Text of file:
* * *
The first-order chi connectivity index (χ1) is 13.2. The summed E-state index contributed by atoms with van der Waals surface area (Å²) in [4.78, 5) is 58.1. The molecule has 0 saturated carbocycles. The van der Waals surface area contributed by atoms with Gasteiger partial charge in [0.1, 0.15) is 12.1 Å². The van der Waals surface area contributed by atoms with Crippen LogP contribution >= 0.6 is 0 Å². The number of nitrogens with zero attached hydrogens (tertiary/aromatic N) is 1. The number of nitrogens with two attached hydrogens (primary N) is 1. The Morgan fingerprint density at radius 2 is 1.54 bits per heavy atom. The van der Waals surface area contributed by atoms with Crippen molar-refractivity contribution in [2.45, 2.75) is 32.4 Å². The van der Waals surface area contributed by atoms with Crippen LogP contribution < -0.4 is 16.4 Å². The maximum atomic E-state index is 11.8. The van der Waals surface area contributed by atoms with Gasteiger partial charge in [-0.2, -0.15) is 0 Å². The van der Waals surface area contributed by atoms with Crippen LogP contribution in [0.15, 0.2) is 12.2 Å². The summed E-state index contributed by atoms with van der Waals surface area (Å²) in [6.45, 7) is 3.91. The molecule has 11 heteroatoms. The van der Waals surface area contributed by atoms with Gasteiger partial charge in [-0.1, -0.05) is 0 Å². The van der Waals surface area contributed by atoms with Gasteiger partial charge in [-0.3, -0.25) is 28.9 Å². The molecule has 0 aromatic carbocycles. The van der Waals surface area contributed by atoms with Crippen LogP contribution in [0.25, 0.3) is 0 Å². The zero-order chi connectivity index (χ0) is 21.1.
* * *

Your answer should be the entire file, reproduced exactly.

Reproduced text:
The first-order chi connectivity index (χ1) is 13.2. The summed E-state index contributed by atoms with van der Waals surface area (Å²) in [4.78, 5) is 58.1. The molecule has 0 saturated carbocycles. The van der Waals surface area contributed by atoms with Gasteiger partial charge in [0.1, 0.15) is 12.1 Å². The van der Waals surface area contributed by atoms with Crippen LogP contribution >= 0.6 is 0 Å². The number of nitrogens with zero attached hydrogens (tertiary/aromatic N) is 1. The number of nitrogens with two attached hydrogens (primary N) is 1. The Morgan fingerprint density at radius 2 is 1.54 bits per heavy atom. The van der Waals surface area contributed by atoms with Crippen molar-refractivity contribution in [2.45, 2.75) is 32.4 Å². The van der Waals surface area contributed by atoms with Crippen LogP contribution < -0.4 is 16.4 Å². The maximum atomic E-state index is 11.8. The van der Waals surface area contributed by atoms with Gasteiger partial charge in [-0.2, -0.15) is 0 Å². The van der Waals surface area contributed by atoms with Crippen LogP contribution in [0.15, 0.2) is 12.2 Å². The summed E-state index contributed by atoms with van der Waals surface area (Å²) in [6.45, 7) is 3.91. The molecule has 11 heteroatoms. The van der Waals surface area contributed by atoms with Gasteiger partial charge in [-0.1, -0.05) is 0 Å². The van der Waals surface area contributed by atoms with Gasteiger partial charge in [-0.3, -0.25) is 28.9 Å². The molecule has 0 aromatic carbocycles. The van der Waals surface area contributed by atoms with Crippen LogP contribution in [0.25, 0.3) is 0 Å². The zero-order chi connectivity index (χ0) is 21.1.